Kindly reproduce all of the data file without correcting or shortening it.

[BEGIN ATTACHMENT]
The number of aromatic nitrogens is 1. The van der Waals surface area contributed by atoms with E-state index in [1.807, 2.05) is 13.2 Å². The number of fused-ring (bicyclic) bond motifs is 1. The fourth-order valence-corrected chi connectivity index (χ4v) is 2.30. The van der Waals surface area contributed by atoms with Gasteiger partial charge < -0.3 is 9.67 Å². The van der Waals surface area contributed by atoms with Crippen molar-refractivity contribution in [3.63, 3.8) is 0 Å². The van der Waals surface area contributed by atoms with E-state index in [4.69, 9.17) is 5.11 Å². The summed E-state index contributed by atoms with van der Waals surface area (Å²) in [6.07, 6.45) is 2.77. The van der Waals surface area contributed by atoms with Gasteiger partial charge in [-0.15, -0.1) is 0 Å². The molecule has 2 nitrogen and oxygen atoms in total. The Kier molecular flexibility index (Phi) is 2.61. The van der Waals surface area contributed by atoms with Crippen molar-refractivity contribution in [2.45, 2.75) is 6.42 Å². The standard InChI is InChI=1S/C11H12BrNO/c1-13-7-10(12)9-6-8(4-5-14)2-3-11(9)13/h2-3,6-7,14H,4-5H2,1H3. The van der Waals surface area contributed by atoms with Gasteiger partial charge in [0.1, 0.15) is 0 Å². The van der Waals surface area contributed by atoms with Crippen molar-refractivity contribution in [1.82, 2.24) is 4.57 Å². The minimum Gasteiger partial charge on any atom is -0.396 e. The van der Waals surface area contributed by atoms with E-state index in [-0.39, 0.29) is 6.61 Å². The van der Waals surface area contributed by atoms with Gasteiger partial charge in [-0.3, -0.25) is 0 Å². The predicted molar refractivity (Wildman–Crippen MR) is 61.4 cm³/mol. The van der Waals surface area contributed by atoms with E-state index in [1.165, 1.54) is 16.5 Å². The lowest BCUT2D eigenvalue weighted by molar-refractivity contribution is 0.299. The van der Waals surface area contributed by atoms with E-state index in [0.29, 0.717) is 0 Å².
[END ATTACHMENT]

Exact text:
The number of aromatic nitrogens is 1. The van der Waals surface area contributed by atoms with E-state index in [1.807, 2.05) is 13.2 Å². The number of fused-ring (bicyclic) bond motifs is 1. The fourth-order valence-corrected chi connectivity index (χ4v) is 2.30. The van der Waals surface area contributed by atoms with Gasteiger partial charge < -0.3 is 9.67 Å². The van der Waals surface area contributed by atoms with Crippen molar-refractivity contribution in [3.63, 3.8) is 0 Å². The van der Waals surface area contributed by atoms with E-state index in [4.69, 9.17) is 5.11 Å². The summed E-state index contributed by atoms with van der Waals surface area (Å²) in [6.07, 6.45) is 2.77. The van der Waals surface area contributed by atoms with Gasteiger partial charge in [-0.15, -0.1) is 0 Å². The molecule has 2 nitrogen and oxygen atoms in total. The Kier molecular flexibility index (Phi) is 2.61. The van der Waals surface area contributed by atoms with Crippen molar-refractivity contribution in [2.45, 2.75) is 6.42 Å². The standard InChI is InChI=1S/C11H12BrNO/c1-13-7-10(12)9-6-8(4-5-14)2-3-11(9)13/h2-3,6-7,14H,4-5H2,1H3. The van der Waals surface area contributed by atoms with Gasteiger partial charge in [0.1, 0.15) is 0 Å². The van der Waals surface area contributed by atoms with Crippen molar-refractivity contribution in [1.82, 2.24) is 4.57 Å². The minimum Gasteiger partial charge on any atom is -0.396 e. The van der Waals surface area contributed by atoms with E-state index in [-0.39, 0.29) is 6.61 Å². The van der Waals surface area contributed by atoms with Gasteiger partial charge in [-0.3, -0.25) is 0 Å². The predicted molar refractivity (Wildman–Crippen MR) is 61.4 cm³/mol. The van der Waals surface area contributed by atoms with E-state index in [1.165, 1.54) is 16.5 Å². The lowest BCUT2D eigenvalue weighted by molar-refractivity contribution is 0.299. The van der Waals surface area contributed by atoms with E-state index in [0.29, 0.717) is 0 Å².